Do You Have Fully Pasture Raised Chickens? No protected coop?

Discussion in 'Managing Your Flock' started by lfreem2, Jun 5, 2011.

  1. lfreem2

    lfreem2 Chillin' With My Peeps

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    Today I began an experiment with a few of my chickens that I'm hoping will go well. I have 17 in total that are about 3 months old at this point. All of them have been housed in a 10x12 coop with a 35 foot run on the back and an auto pop door that shuts tight at night.

    I knew that I would selling/re-homing some of them as soon as I discovered which were roosters. Now that I've clearly i.d.'ed the cocks (there are three of them), I've decided on a different tactic and thusly begins the experiment.

    I have a pasture at the back of my property that is a bit over half an acre. It is fully fenced in with a five foot tall no-climb horse field fence and there is a 16x16 barn there (always open at the front) as well that houses my two Nigerian Dwarf goats. In the next few months, we will also have a horse join them. There is a gorgeous pasture of grass here that is green all year round thanks to our mild winters here in NC. There are a few tall trees that offer shade on certain parts of the pasture as well (but they are way too tall for them to roost in however).

    I decided that instead of re-homing one of the roosters and two of the hens (I selected the largest Sussex rooster, 1 sussex hen and 1 australorp hen), that I would take them down to the pasture instead to see what would happen with them. This would mean that they would have the barn to sleep in with the goats, they would be on the pasture all day, BUT they would not have a locked coop to sleep in at night. So, they are technically open to whatever predators we have locally. In our case, we have hawks, owls and a few neighborhood cats that could pose a threat. I have a buff orpington that I was going to take down to the pasture as well, but I figured with her color she would be quite the target. She was one of the birds I was planning on re-homing, so I'm still undecided on putting her on the pasture.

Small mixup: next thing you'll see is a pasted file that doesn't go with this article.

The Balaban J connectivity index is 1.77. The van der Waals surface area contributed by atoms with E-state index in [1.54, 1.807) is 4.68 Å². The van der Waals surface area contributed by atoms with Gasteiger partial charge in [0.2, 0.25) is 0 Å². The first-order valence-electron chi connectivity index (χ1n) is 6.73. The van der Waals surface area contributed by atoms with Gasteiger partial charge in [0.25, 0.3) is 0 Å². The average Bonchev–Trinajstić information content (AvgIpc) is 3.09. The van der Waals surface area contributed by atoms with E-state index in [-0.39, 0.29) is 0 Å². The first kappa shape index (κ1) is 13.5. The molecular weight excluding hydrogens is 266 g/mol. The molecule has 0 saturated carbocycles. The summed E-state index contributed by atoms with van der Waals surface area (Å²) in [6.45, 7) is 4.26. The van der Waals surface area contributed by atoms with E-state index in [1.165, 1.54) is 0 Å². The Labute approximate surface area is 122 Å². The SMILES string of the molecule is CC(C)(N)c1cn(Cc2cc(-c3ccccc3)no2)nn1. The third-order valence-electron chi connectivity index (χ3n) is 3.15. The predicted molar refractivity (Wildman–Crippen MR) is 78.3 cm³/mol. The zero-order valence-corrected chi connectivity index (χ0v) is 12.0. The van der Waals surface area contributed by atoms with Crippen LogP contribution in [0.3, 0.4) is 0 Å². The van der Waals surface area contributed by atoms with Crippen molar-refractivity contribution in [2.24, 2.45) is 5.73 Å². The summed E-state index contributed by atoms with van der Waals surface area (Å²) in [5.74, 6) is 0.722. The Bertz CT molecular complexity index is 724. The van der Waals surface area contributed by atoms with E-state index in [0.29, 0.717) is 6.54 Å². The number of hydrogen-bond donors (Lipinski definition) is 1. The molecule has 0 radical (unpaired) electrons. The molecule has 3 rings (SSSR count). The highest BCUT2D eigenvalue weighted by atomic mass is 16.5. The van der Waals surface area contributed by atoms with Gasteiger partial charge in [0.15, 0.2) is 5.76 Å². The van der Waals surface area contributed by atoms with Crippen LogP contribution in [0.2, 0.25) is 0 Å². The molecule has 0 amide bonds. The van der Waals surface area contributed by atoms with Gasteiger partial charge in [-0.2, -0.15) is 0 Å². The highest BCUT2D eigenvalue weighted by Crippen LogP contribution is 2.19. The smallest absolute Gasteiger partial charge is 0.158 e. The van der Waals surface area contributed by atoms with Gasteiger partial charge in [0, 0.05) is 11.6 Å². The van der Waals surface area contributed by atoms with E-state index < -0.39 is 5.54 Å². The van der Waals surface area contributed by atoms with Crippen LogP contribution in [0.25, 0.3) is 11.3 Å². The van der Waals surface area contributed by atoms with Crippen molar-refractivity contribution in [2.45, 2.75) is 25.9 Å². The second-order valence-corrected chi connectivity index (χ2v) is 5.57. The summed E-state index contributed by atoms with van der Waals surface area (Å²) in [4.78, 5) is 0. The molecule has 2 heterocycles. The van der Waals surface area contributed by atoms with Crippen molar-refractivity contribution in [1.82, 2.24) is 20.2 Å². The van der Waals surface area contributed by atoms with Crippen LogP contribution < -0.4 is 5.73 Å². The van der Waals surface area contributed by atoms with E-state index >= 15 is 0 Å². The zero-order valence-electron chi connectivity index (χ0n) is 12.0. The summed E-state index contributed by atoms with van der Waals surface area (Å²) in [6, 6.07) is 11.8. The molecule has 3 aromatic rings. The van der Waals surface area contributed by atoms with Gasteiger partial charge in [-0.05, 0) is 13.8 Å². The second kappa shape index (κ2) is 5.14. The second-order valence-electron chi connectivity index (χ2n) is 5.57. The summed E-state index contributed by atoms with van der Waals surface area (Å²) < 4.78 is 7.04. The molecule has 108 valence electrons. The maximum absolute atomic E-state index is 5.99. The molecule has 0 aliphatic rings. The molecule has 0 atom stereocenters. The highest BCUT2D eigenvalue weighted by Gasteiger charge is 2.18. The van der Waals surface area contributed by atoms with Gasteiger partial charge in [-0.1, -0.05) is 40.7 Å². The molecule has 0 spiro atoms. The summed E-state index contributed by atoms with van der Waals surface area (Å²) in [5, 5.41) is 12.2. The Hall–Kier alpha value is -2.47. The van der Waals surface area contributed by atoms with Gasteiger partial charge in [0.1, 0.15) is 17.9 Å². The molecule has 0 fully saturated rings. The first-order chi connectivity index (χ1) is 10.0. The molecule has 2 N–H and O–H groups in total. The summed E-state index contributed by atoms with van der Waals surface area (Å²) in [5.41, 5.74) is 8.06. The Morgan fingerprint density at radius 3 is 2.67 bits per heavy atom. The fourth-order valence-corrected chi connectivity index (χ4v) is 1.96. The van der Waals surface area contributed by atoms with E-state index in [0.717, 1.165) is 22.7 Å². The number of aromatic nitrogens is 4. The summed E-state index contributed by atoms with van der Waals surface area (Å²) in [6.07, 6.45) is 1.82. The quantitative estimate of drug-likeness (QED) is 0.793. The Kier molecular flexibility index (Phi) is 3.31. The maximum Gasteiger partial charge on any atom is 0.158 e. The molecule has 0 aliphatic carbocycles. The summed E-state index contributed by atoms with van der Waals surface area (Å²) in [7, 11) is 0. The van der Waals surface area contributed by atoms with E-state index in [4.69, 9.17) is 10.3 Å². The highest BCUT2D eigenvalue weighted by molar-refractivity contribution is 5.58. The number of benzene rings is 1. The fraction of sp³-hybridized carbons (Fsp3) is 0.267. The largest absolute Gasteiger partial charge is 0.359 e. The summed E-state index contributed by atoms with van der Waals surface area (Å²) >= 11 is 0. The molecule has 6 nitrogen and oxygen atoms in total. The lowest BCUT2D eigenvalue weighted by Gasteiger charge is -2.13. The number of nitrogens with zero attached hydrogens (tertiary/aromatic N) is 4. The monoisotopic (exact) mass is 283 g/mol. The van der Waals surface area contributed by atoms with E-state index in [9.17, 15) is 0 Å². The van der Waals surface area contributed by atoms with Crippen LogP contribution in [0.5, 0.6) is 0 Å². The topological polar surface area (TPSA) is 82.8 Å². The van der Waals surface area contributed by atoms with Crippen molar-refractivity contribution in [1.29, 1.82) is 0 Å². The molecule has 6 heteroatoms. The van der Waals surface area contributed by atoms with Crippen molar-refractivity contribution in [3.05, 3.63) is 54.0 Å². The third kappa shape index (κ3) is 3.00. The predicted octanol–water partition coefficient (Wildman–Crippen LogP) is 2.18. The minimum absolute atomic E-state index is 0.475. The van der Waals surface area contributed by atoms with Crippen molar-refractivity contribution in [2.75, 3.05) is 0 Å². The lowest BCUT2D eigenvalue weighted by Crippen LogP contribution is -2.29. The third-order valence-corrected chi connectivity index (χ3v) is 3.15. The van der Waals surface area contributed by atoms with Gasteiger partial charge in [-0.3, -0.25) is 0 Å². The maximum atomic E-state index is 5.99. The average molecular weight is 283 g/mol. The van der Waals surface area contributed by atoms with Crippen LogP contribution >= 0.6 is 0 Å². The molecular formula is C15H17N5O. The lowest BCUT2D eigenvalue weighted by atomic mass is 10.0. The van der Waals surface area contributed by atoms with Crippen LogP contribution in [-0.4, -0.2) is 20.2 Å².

Do any of you have your chickens 100% pastured the way I describe? I'd love to hear about your success rate (or not) of having any chickens succumb to predators. They will still have their chick starter available, though I would suspect they'd be eating a lot less of it since they will be on the pasture and able to eat the variety of grasses, flowers, seeds, bugs they will have access to.

    Here is a photo of the barn where they will live. It's been slightly modified since this photo in that it now has windows on each side, but this will give you the general picture:

    [​IMG]
     
    Last edited: Jun 5, 2011
  2. scratch'n'peck

    scratch'n'peck Overrun With Chickens

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    My Coop